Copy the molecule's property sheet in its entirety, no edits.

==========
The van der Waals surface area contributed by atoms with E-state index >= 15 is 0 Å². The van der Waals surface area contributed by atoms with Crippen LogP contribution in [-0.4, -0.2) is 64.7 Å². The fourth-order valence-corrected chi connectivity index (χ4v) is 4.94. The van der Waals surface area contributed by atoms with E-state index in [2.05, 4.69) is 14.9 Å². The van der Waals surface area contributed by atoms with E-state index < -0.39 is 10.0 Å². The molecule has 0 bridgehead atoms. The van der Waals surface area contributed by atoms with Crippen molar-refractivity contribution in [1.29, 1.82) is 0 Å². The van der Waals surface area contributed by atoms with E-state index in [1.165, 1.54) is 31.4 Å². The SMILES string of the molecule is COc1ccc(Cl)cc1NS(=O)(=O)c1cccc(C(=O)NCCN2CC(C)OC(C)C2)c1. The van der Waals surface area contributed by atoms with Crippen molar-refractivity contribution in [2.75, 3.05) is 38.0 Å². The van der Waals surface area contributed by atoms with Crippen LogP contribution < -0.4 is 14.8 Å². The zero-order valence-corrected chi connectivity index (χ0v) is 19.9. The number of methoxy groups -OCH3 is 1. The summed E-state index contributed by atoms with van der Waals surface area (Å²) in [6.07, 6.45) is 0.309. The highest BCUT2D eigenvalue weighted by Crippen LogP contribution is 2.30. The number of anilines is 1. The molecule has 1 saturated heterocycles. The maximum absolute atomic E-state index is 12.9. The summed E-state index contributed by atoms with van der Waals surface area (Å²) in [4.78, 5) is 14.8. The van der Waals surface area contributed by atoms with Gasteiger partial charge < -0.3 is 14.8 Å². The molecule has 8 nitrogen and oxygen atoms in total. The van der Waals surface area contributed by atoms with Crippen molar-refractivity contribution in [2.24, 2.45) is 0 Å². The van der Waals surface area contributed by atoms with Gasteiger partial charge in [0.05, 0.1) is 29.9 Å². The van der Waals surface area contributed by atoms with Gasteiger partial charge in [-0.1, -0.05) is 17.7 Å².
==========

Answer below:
The van der Waals surface area contributed by atoms with E-state index >= 15 is 0 Å². The van der Waals surface area contributed by atoms with Crippen LogP contribution in [-0.4, -0.2) is 64.7 Å². The fourth-order valence-corrected chi connectivity index (χ4v) is 4.94. The van der Waals surface area contributed by atoms with E-state index in [2.05, 4.69) is 14.9 Å². The van der Waals surface area contributed by atoms with E-state index < -0.39 is 10.0 Å². The molecule has 0 bridgehead atoms. The van der Waals surface area contributed by atoms with Crippen molar-refractivity contribution in [1.29, 1.82) is 0 Å². The van der Waals surface area contributed by atoms with E-state index in [1.165, 1.54) is 31.4 Å². The SMILES string of the molecule is COc1ccc(Cl)cc1NS(=O)(=O)c1cccc(C(=O)NCCN2CC(C)OC(C)C2)c1. The van der Waals surface area contributed by atoms with Crippen molar-refractivity contribution in [2.75, 3.05) is 38.0 Å². The van der Waals surface area contributed by atoms with Crippen LogP contribution < -0.4 is 14.8 Å². The zero-order valence-corrected chi connectivity index (χ0v) is 19.9. The number of methoxy groups -OCH3 is 1. The summed E-state index contributed by atoms with van der Waals surface area (Å²) in [6.07, 6.45) is 0.309. The highest BCUT2D eigenvalue weighted by Crippen LogP contribution is 2.30. The number of anilines is 1. The molecule has 1 saturated heterocycles. The maximum absolute atomic E-state index is 12.9. The summed E-state index contributed by atoms with van der Waals surface area (Å²) in [4.78, 5) is 14.8. The van der Waals surface area contributed by atoms with Gasteiger partial charge < -0.3 is 14.8 Å². The molecule has 8 nitrogen and oxygen atoms in total. The van der Waals surface area contributed by atoms with Crippen molar-refractivity contribution in [2.24, 2.45) is 0 Å². The van der Waals surface area contributed by atoms with Gasteiger partial charge in [0.05, 0.1) is 29.9 Å². The van der Waals surface area contributed by atoms with Gasteiger partial charge in [-0.1, -0.05) is 17.7 Å².